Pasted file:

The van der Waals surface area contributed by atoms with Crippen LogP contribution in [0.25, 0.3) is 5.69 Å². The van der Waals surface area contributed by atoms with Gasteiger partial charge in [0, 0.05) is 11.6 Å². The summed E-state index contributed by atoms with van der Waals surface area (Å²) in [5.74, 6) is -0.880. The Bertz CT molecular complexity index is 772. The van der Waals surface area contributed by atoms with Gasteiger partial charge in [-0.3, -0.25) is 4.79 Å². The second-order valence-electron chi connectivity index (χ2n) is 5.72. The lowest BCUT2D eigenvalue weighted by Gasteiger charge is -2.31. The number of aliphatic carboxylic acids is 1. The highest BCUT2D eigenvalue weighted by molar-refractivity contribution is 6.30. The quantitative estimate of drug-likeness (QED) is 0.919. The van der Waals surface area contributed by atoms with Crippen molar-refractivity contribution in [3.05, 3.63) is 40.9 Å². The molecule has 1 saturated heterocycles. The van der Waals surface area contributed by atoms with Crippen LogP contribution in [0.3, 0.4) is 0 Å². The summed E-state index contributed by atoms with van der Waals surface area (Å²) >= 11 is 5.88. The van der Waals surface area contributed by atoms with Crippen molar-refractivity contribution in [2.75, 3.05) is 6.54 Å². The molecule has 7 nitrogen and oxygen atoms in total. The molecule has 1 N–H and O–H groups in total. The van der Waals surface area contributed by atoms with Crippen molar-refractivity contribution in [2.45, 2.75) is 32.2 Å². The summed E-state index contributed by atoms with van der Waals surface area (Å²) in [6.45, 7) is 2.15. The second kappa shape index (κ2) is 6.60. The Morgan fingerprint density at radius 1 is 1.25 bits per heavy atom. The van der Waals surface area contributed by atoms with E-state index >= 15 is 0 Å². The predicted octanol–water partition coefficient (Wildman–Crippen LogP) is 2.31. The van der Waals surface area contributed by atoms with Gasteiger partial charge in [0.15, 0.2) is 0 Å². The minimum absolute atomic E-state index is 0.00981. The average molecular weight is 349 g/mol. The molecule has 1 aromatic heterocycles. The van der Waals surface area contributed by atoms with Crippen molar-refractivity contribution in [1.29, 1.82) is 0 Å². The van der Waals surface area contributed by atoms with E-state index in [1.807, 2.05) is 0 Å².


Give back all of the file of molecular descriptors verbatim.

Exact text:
The van der Waals surface area contributed by atoms with Crippen LogP contribution in [0.25, 0.3) is 5.69 Å². The van der Waals surface area contributed by atoms with Gasteiger partial charge in [0, 0.05) is 11.6 Å². The summed E-state index contributed by atoms with van der Waals surface area (Å²) in [5.74, 6) is -0.880. The Bertz CT molecular complexity index is 772. The van der Waals surface area contributed by atoms with Gasteiger partial charge in [-0.3, -0.25) is 4.79 Å². The second-order valence-electron chi connectivity index (χ2n) is 5.72. The lowest BCUT2D eigenvalue weighted by Gasteiger charge is -2.31. The number of aliphatic carboxylic acids is 1. The highest BCUT2D eigenvalue weighted by molar-refractivity contribution is 6.30. The quantitative estimate of drug-likeness (QED) is 0.919. The van der Waals surface area contributed by atoms with Crippen molar-refractivity contribution in [3.05, 3.63) is 40.9 Å². The molecule has 1 saturated heterocycles. The van der Waals surface area contributed by atoms with Crippen LogP contribution in [0.3, 0.4) is 0 Å². The summed E-state index contributed by atoms with van der Waals surface area (Å²) >= 11 is 5.88. The van der Waals surface area contributed by atoms with Crippen molar-refractivity contribution in [2.75, 3.05) is 6.54 Å². The molecule has 7 nitrogen and oxygen atoms in total. The molecule has 1 N–H and O–H groups in total. The van der Waals surface area contributed by atoms with Crippen molar-refractivity contribution in [2.45, 2.75) is 32.2 Å². The summed E-state index contributed by atoms with van der Waals surface area (Å²) in [6.45, 7) is 2.15. The second kappa shape index (κ2) is 6.60. The Morgan fingerprint density at radius 1 is 1.25 bits per heavy atom. The van der Waals surface area contributed by atoms with E-state index >= 15 is 0 Å². The predicted octanol–water partition coefficient (Wildman–Crippen LogP) is 2.31. The van der Waals surface area contributed by atoms with Gasteiger partial charge in [0.15, 0.2) is 0 Å². The minimum absolute atomic E-state index is 0.00981. The average molecular weight is 349 g/mol. The molecule has 1 aromatic heterocycles. The van der Waals surface area contributed by atoms with Crippen molar-refractivity contribution in [1.29, 1.82) is 0 Å². The van der Waals surface area contributed by atoms with E-state index in [1.807, 2.05) is 0 Å².